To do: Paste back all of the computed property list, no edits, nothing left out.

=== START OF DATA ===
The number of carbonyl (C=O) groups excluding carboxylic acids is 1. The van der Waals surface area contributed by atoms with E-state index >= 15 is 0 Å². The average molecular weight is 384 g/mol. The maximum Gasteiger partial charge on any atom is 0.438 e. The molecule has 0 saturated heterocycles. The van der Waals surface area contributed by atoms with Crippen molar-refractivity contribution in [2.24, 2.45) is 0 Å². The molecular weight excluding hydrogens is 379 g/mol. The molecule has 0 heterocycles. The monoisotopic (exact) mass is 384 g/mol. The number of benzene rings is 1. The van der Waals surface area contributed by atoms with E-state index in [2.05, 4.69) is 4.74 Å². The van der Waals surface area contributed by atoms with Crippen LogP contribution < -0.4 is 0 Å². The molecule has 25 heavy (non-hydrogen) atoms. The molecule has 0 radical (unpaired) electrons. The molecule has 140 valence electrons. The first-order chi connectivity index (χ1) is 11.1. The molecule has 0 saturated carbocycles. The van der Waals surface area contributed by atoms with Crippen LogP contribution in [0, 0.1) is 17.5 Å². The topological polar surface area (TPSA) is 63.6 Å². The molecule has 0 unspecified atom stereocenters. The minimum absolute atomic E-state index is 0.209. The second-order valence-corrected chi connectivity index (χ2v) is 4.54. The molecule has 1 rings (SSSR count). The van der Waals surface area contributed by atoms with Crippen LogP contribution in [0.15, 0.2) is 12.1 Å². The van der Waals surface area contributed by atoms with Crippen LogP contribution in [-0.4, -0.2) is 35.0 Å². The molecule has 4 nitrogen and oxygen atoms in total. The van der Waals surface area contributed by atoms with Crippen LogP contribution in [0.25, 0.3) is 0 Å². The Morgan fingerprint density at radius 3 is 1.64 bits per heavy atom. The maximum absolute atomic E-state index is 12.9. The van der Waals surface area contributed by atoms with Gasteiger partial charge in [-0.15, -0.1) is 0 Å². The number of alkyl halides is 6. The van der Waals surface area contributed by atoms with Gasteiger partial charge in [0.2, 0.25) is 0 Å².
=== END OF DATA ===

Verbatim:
The number of carbonyl (C=O) groups excluding carboxylic acids is 1. The van der Waals surface area contributed by atoms with E-state index >= 15 is 0 Å². The average molecular weight is 384 g/mol. The maximum Gasteiger partial charge on any atom is 0.438 e. The molecule has 0 saturated heterocycles. The van der Waals surface area contributed by atoms with Crippen molar-refractivity contribution in [2.24, 2.45) is 0 Å². The molecular weight excluding hydrogens is 379 g/mol. The molecule has 0 heterocycles. The monoisotopic (exact) mass is 384 g/mol. The number of benzene rings is 1. The van der Waals surface area contributed by atoms with E-state index in [2.05, 4.69) is 4.74 Å². The van der Waals surface area contributed by atoms with Crippen LogP contribution < -0.4 is 0 Å². The molecule has 25 heavy (non-hydrogen) atoms. The molecule has 0 radical (unpaired) electrons. The molecule has 140 valence electrons. The first-order chi connectivity index (χ1) is 11.1. The molecule has 0 saturated carbocycles. The van der Waals surface area contributed by atoms with Crippen LogP contribution in [0, 0.1) is 17.5 Å². The topological polar surface area (TPSA) is 63.6 Å². The molecule has 0 unspecified atom stereocenters. The minimum absolute atomic E-state index is 0.209. The second-order valence-corrected chi connectivity index (χ2v) is 4.54. The molecule has 1 rings (SSSR count). The van der Waals surface area contributed by atoms with Crippen LogP contribution in [0.15, 0.2) is 12.1 Å². The van der Waals surface area contributed by atoms with Crippen LogP contribution in [-0.4, -0.2) is 35.0 Å². The molecule has 4 nitrogen and oxygen atoms in total. The van der Waals surface area contributed by atoms with Crippen LogP contribution in [0.25, 0.3) is 0 Å². The Morgan fingerprint density at radius 3 is 1.64 bits per heavy atom. The maximum absolute atomic E-state index is 12.9. The van der Waals surface area contributed by atoms with Gasteiger partial charge in [-0.15, -0.1) is 0 Å². The number of alkyl halides is 6. The van der Waals surface area contributed by atoms with Gasteiger partial charge in [0.2, 0.25) is 0 Å².